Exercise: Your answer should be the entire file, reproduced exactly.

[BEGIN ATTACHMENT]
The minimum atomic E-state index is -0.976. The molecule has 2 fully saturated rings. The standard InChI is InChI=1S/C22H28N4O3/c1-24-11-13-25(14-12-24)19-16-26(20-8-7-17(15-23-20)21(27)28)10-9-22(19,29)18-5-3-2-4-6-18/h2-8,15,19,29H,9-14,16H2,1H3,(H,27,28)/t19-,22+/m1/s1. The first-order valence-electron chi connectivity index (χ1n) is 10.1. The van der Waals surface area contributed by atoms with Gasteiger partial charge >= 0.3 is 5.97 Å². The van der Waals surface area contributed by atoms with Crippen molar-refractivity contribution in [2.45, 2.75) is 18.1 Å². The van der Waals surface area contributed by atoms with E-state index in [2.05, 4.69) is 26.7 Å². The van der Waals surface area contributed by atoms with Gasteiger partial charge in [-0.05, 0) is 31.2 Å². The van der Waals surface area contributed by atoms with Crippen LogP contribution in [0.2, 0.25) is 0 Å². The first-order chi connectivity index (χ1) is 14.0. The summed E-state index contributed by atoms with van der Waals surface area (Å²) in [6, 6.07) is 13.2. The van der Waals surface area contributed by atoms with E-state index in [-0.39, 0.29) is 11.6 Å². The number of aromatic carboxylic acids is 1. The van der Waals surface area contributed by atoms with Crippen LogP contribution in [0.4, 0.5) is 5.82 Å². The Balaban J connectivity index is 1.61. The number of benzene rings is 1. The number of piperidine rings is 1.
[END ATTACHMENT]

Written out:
The minimum atomic E-state index is -0.976. The molecule has 2 fully saturated rings. The standard InChI is InChI=1S/C22H28N4O3/c1-24-11-13-25(14-12-24)19-16-26(20-8-7-17(15-23-20)21(27)28)10-9-22(19,29)18-5-3-2-4-6-18/h2-8,15,19,29H,9-14,16H2,1H3,(H,27,28)/t19-,22+/m1/s1. The first-order valence-electron chi connectivity index (χ1n) is 10.1. The van der Waals surface area contributed by atoms with Gasteiger partial charge >= 0.3 is 5.97 Å². The van der Waals surface area contributed by atoms with Crippen molar-refractivity contribution in [2.45, 2.75) is 18.1 Å². The van der Waals surface area contributed by atoms with E-state index in [2.05, 4.69) is 26.7 Å². The van der Waals surface area contributed by atoms with Gasteiger partial charge in [-0.05, 0) is 31.2 Å². The van der Waals surface area contributed by atoms with Crippen LogP contribution in [0.2, 0.25) is 0 Å². The first-order chi connectivity index (χ1) is 14.0. The summed E-state index contributed by atoms with van der Waals surface area (Å²) in [6, 6.07) is 13.2. The van der Waals surface area contributed by atoms with E-state index in [-0.39, 0.29) is 11.6 Å². The number of aromatic carboxylic acids is 1. The van der Waals surface area contributed by atoms with Crippen LogP contribution in [0.4, 0.5) is 5.82 Å². The Balaban J connectivity index is 1.61. The number of benzene rings is 1. The number of piperidine rings is 1.